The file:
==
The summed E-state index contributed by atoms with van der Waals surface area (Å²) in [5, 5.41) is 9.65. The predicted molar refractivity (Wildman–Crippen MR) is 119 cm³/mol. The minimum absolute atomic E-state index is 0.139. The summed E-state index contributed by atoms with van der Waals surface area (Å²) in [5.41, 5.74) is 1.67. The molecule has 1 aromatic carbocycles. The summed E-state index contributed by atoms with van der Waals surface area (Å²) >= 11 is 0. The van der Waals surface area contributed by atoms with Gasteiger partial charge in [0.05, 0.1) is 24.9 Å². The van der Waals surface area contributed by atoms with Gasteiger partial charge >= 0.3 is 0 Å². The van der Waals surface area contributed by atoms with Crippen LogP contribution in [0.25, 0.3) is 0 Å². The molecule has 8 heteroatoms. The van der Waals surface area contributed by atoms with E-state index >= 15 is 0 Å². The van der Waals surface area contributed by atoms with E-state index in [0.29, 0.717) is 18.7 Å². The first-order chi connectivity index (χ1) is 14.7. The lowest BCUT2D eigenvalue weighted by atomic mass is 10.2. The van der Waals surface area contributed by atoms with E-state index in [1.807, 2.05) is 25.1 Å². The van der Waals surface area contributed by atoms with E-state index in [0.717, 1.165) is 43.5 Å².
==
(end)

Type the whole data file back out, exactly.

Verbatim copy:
The summed E-state index contributed by atoms with van der Waals surface area (Å²) in [5, 5.41) is 9.65. The predicted molar refractivity (Wildman–Crippen MR) is 119 cm³/mol. The minimum absolute atomic E-state index is 0.139. The summed E-state index contributed by atoms with van der Waals surface area (Å²) in [5.41, 5.74) is 1.67. The molecule has 1 aromatic carbocycles. The summed E-state index contributed by atoms with van der Waals surface area (Å²) >= 11 is 0. The van der Waals surface area contributed by atoms with Gasteiger partial charge in [0.05, 0.1) is 24.9 Å². The van der Waals surface area contributed by atoms with Gasteiger partial charge >= 0.3 is 0 Å². The van der Waals surface area contributed by atoms with Crippen LogP contribution in [0.25, 0.3) is 0 Å². The molecule has 8 heteroatoms. The van der Waals surface area contributed by atoms with E-state index >= 15 is 0 Å². The van der Waals surface area contributed by atoms with E-state index in [0.29, 0.717) is 18.7 Å². The first-order chi connectivity index (χ1) is 14.7. The lowest BCUT2D eigenvalue weighted by atomic mass is 10.2. The van der Waals surface area contributed by atoms with E-state index in [1.807, 2.05) is 25.1 Å². The van der Waals surface area contributed by atoms with E-state index in [0.717, 1.165) is 43.5 Å².